Conflict between the students and
Chamberlain led to a boycott of the military drill on May 26, 1874. Chamberlain
expelled all who refused to participate and sent the following letter home to
their families. He offered students the possibility of return to the college on
the condition that they would return to military drill. All but three of the
students ultimately returned. The following letter is to the mother of Horace
Reed Patten, class of 1875.
Bowdoin College, May 28, 1874
On the 26th inst. Your son Horace R. Patten in answer to a question put to him individually by an authorized Committee of the Faculty, positively refused to obey rules and regulations of the College, in so far as they related to the "drill." Thereupon he was directed to leave at once for home, there to await the action of the Faculty in his case.
The following is a statement of the circumstances which made this action necessary:
On Friday last, at the honor for drill, the greater part of the Sophomore and Freshman classes refused to report for duty. During the day it became known that a majority of the Junior, Sophomore, and Freshman classes had bound themselves by a written agreement to resist the drill at all hazards.
In the evening the Faculty met and appointed a committee of two to inquire into the cause and aim of this insubordination. The committee called several of the most prominent and reliable of the disaffected students and conversed with them fully and frankly with regard to their objections to the drill. The Faculty then appointed one of their number to meet each of the disaffected classes the next morning and endeavor to convince them of the wrong they were guilty of in combining to resist lawful authority ; of the mistake they were making in choosing this way to abolish the drill; and of the misapprehension under which they appeared to be laboring in supposing that it was in the power of the Faculty to give up the drill,-- that being a matter in which the Governing Boards only had a right to direct. But the students resolved to adhere to their former decision, and the Faculty, wishing to give abundant opportunity for better counsels to prevail, decided to wait until their regular meeting on Monday evening before taking decisive action, thus giving the students the whole of Saturday, Sunday, and Monday, in which to reconsider their action.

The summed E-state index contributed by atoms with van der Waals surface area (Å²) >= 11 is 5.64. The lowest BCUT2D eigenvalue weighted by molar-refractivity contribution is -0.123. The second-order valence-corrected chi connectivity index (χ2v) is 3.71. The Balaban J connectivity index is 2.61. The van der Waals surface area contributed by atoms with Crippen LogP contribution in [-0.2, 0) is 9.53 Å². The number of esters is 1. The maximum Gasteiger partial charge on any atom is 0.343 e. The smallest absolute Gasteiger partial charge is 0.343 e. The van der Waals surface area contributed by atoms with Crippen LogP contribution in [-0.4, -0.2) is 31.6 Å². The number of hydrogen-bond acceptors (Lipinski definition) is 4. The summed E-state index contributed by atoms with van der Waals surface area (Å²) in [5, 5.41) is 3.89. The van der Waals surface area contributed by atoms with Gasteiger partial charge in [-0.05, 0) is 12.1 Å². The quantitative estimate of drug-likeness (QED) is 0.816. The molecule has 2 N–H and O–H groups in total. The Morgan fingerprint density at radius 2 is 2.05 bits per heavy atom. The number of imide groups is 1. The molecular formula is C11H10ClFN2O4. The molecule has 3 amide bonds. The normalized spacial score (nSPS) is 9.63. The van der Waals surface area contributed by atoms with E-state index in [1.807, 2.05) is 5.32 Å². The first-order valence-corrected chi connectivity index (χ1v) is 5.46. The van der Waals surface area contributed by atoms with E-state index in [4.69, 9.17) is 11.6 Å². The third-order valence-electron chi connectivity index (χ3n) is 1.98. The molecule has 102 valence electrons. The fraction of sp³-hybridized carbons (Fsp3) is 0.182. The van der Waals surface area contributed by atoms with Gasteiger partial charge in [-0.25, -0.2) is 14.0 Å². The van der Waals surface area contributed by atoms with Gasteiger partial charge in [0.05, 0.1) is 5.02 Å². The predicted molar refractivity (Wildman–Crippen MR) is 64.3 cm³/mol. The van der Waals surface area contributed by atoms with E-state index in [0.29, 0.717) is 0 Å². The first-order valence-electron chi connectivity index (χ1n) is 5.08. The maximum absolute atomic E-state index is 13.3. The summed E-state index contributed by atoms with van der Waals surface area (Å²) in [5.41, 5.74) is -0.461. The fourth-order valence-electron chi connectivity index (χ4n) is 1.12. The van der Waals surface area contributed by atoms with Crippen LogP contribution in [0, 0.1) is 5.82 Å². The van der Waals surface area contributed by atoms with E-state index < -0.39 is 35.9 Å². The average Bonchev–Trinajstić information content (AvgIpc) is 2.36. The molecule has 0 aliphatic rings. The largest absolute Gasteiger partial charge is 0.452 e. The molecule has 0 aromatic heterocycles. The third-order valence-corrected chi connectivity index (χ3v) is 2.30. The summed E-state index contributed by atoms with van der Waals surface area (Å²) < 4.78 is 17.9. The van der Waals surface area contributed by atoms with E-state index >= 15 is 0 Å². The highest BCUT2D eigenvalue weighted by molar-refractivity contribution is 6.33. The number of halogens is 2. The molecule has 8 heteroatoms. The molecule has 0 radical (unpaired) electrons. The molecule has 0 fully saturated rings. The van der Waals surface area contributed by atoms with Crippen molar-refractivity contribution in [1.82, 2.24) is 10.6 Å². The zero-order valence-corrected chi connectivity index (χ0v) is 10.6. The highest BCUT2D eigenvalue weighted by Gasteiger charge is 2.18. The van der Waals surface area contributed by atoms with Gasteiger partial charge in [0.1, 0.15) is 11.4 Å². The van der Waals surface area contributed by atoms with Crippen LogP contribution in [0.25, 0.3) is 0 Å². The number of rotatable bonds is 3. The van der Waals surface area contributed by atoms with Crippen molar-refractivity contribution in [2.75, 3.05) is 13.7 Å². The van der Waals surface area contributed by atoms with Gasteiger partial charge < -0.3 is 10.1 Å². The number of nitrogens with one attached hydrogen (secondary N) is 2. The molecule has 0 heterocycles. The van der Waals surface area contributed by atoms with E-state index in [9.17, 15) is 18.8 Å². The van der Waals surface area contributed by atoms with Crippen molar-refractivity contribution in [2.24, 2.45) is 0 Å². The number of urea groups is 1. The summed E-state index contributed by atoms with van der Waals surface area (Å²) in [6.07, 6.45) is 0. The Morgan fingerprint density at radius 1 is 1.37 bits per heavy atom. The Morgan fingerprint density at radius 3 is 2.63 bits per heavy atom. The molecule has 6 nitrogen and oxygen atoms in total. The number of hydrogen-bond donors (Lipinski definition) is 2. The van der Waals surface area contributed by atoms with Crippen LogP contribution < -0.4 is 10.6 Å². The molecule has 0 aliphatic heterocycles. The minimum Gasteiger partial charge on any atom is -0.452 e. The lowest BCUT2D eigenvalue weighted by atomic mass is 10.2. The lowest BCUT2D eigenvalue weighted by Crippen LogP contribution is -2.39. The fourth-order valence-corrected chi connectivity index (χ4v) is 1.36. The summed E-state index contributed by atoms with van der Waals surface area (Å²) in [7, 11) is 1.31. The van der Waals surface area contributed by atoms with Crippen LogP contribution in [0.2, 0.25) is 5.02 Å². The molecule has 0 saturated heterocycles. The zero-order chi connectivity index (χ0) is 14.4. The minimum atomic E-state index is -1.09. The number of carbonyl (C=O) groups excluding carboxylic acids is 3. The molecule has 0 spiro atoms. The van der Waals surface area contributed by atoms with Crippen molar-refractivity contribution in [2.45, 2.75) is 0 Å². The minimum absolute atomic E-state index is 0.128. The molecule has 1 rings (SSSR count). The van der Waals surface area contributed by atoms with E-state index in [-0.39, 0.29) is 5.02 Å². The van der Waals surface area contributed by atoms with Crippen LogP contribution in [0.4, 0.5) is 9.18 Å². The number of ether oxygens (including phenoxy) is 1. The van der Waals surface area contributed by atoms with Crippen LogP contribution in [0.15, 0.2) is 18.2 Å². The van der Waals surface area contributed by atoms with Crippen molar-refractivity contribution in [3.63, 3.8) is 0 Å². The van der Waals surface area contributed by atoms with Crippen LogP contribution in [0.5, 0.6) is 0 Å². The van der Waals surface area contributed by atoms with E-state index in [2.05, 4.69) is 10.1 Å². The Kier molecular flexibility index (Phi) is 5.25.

When the Faculty met on Monday evening, the students, for the express purpose as was afterward admitted of forcing an issue, sent in formal announcements of their continued determination not to drill. (These were formally retracted the next morning, but this written withdrawal was accompanied by a verbal explanation that it was not to be understood as implying any change in the attitude of the students.)
It was clearly the duty of the Faculty to deal first of all with concerted rebellion against lawful authority, and a rebellion, too , of no ordinary magnitude, for in addition to their demand to be exempted from drill, it was well known that the disaffected students had bound themselves to leave in a body if their leaders were sent away.
The faculty therefore decided as the first step to send home every man who persisted in his refusal to comply with all the requirements of the College, and in consequence of that decision, and your son's refusal, he has been sent home.
The next step which the Faculty decided upon, and which it is now my duty to announce to you, is as follows. If your son will sign the enclosed blank, renewing in good faith and without reservation his matriculation pledge of obedience to the Laws and Regulations of the college, and forward it to the President within ten days from date, he will be allowed to return and resume his place in his class, and this he will be expected to do without further delay. If he does not do this, he must consider himself by the act of refusal as expelled from the College at the expiration of the ten days. If he concludes to return to his duty, and his objections to the frill are not removed, he can at the end of this term, but not before, receive an honorable dismission and go to some other College.
It may be added that if the drill was a hardship and all other means of redress had failed (which the Faculty by no means admit), this method of obtaining relief (i.e. an honorable withdrawal from College) has always been open, and should have commended itself instead of the attempt which has been made to defy the authority which every student at his matriculation pledges his word of honor to obey.
The Faculty consider the matriculation pledge as one which of right takes precedence of all others in whatever concerns the relations of the students to the government of the College, so that in requiring your son to recede from his subsequent conflicting agreement with his classmates, the Faculty believe that they are not only requiring nothing dishonorable, but are pointing out the only course which is consistent with true and highest sense of honor.
The enclosed blank with your son's signature thereto must be received by the President by 7 o'clock P.M. on Monday the 8th day of June, or it cannot be accepted, reasonable allowance being made for unforeseen delay in delivery though the mails.
No other from that the printed one enclosed can be accepted.
By order of the Faculty.
Joshua L. Chamberlain
President of Bowdoin College.
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Citation: George J. Mitchell Department of Special Collections & Archives, Bowdoin College, Joshua L. Chamberlain Collection, M27.
Index Terms: Drill Rebellion; Military Drill; Drill; Military Department; Faculty; Committee; Presidency; Patten, Horace R.; Bowdoin College; Freshman; Sophomore; Junior; June